3
$\begingroup$

Assuming a sci-fi style nebula, like the thick clouds seen in Star Trek, extending several light years and hosting star systems inside, one of which gave rise to intelligent life up to current human intelligence level.

The homeworld of that lifeform has a few natural satellites that are small asteroids captured eons ago. Big enough to be seen as moving lights in the sky, not big enough to be able to discern any feature, other planets of their system are hardly able to be seen due to the luminosity and colors of the nebula. The nebula is a thick flesh-colored cloud of gas.

Would that civilization have any incentive to go out into space and why?

EDIT: Please do not comment about how unrealistic that kind of nebula is and the problems it would create would it exist in real life. That is not the question I am asking and you will notice the lack of a 'hard-science' tag. Thank you very much.

$\endgroup$
  • 5
    $\begingroup$ sorry just reminds me of hitchhikers.wikia.com/wiki/Krikkit $\endgroup$ – Ummdustry Oct 6 '18 at 22:41
  • 2
    $\begingroup$ Such a thick cloud of gas would generate enough "friction" to make any sort of stable orbit impossible... Either space is a better vacuum that the best vacuum we can make in a laboratory, or else forget about planets orbiting around stars. Just saying. $\endgroup$ – AlexP Oct 6 '18 at 22:57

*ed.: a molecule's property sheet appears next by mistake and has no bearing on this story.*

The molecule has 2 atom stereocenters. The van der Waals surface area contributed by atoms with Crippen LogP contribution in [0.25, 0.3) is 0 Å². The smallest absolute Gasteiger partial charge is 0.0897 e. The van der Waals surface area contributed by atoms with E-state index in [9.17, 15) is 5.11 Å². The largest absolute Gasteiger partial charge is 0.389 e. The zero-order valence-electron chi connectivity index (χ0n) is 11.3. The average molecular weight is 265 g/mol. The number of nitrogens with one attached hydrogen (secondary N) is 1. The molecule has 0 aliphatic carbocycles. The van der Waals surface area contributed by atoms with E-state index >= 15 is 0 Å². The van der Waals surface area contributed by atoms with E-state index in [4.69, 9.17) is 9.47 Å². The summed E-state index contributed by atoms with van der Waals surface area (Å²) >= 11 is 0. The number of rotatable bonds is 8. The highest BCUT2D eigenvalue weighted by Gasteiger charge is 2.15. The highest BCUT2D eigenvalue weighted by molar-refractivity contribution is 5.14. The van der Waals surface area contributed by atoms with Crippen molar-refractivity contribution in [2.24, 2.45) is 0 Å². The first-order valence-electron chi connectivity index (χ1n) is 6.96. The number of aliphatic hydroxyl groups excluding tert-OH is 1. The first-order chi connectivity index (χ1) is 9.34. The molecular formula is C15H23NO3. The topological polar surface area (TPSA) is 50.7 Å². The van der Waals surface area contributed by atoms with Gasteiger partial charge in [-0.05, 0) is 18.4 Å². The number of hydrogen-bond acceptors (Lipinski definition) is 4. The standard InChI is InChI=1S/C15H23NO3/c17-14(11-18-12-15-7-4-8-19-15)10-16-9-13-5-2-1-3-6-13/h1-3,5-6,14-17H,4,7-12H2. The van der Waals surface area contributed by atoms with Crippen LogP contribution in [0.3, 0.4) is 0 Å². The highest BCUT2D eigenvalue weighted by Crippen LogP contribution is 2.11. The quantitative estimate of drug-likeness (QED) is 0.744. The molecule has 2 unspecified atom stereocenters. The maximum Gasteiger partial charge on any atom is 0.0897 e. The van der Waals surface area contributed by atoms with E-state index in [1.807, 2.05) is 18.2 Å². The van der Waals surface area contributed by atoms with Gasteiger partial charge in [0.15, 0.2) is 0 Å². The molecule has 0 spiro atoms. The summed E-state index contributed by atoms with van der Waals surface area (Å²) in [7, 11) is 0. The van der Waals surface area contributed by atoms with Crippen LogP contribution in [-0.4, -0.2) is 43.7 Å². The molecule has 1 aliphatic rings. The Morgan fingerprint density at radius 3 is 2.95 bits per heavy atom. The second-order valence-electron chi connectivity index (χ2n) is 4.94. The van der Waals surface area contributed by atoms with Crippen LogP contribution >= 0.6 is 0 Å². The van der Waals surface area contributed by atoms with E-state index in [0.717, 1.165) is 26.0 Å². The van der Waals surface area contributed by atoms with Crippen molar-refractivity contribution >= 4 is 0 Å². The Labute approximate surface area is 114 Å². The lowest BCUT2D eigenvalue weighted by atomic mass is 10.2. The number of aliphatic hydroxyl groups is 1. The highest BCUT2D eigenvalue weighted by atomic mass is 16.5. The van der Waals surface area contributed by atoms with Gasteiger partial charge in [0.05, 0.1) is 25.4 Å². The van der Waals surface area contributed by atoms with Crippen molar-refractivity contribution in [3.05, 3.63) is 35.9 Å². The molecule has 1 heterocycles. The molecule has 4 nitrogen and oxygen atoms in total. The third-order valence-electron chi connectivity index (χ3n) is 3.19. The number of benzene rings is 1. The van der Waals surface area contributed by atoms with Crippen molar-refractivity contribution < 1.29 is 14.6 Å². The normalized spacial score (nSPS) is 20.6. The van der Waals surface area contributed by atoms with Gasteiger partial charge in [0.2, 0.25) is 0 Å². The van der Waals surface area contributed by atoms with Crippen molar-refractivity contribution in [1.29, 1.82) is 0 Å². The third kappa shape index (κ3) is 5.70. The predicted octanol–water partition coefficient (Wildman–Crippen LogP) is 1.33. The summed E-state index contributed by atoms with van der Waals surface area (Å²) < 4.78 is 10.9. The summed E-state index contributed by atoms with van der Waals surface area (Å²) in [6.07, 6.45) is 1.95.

• 1
    $\begingroup$ Gas that thick would be the outer atmosphere of a protostar, not strictly part of the stellar nursery nebula any more. Not where you want to leave a planet for very long. $\endgroup$ – pojo-guy Oct 7 '18 at 1:14
  • $\begingroup$ Star Trek is TV, not science. A densie nebula runs about 10,000 particles ber cubic centimeter, which is a pretty darned good vacuum. $\endgroup$ – jamesqf Oct 7 '18 at 4:12
  • $\begingroup$ The book Dragon's Egg evokes the sad story of one such species, who never realized that there was a wider universe beyond their star system (from the inside, the cloud looks black). It ends badly. $\endgroup$ – Eth Jan 8 at 12:48
6
$\begingroup$

We didn't really have much incentive to start space travel, besides war-driven purposes. We have trouble even nowadays convincing the public the value of space travel. We tend to do things that aren't easily explicable with logic, like exploration.